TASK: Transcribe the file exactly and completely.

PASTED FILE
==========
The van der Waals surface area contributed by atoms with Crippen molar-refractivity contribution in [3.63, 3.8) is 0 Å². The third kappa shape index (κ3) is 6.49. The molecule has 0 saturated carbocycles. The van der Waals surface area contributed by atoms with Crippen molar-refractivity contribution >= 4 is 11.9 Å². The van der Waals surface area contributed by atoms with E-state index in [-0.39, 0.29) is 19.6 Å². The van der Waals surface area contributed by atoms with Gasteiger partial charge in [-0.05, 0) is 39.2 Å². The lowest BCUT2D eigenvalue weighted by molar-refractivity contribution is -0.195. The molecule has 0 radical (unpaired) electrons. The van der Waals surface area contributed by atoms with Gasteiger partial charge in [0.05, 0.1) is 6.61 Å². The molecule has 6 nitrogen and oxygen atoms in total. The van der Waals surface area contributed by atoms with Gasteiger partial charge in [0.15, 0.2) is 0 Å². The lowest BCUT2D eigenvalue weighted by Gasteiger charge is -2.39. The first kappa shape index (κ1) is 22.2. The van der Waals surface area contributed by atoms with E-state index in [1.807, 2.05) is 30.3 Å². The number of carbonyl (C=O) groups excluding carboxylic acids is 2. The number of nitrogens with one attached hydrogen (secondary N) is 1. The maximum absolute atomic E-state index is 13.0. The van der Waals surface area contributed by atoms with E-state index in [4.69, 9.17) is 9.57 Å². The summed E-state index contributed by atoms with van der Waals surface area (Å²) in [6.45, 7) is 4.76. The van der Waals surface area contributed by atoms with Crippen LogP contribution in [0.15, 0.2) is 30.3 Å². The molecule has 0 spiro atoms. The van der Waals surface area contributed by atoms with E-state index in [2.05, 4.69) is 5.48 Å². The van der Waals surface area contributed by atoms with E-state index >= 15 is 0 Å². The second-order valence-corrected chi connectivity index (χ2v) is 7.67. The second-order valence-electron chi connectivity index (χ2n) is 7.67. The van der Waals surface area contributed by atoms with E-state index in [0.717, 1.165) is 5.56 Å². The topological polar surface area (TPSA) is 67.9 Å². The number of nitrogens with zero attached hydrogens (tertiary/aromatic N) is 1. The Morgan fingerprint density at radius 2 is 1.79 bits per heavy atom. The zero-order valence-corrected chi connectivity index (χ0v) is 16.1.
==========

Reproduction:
The van der Waals surface area contributed by atoms with Crippen molar-refractivity contribution in [3.63, 3.8) is 0 Å². The third kappa shape index (κ3) is 6.49. The molecule has 0 saturated carbocycles. The van der Waals surface area contributed by atoms with Crippen molar-refractivity contribution >= 4 is 11.9 Å². The van der Waals surface area contributed by atoms with E-state index in [-0.39, 0.29) is 19.6 Å². The van der Waals surface area contributed by atoms with Gasteiger partial charge in [-0.05, 0) is 39.2 Å². The lowest BCUT2D eigenvalue weighted by molar-refractivity contribution is -0.195. The molecule has 0 radical (unpaired) electrons. The van der Waals surface area contributed by atoms with Gasteiger partial charge in [0.05, 0.1) is 6.61 Å². The molecule has 6 nitrogen and oxygen atoms in total. The van der Waals surface area contributed by atoms with Gasteiger partial charge in [0.15, 0.2) is 0 Å². The lowest BCUT2D eigenvalue weighted by Gasteiger charge is -2.39. The first kappa shape index (κ1) is 22.2. The van der Waals surface area contributed by atoms with E-state index in [1.807, 2.05) is 30.3 Å². The number of carbonyl (C=O) groups excluding carboxylic acids is 2. The number of nitrogens with one attached hydrogen (secondary N) is 1. The maximum absolute atomic E-state index is 13.0. The van der Waals surface area contributed by atoms with E-state index in [4.69, 9.17) is 9.57 Å². The summed E-state index contributed by atoms with van der Waals surface area (Å²) in [6.45, 7) is 4.76. The van der Waals surface area contributed by atoms with Crippen LogP contribution in [0.15, 0.2) is 30.3 Å². The molecule has 0 spiro atoms. The van der Waals surface area contributed by atoms with E-state index in [2.05, 4.69) is 5.48 Å². The van der Waals surface area contributed by atoms with E-state index >= 15 is 0 Å². The second-order valence-corrected chi connectivity index (χ2v) is 7.67. The second-order valence-electron chi connectivity index (χ2n) is 7.67. The van der Waals surface area contributed by atoms with E-state index in [0.717, 1.165) is 5.56 Å². The topological polar surface area (TPSA) is 67.9 Å². The number of nitrogens with zero attached hydrogens (tertiary/aromatic N) is 1. The Morgan fingerprint density at radius 2 is 1.79 bits per heavy atom. The zero-order valence-corrected chi connectivity index (χ0v) is 16.1.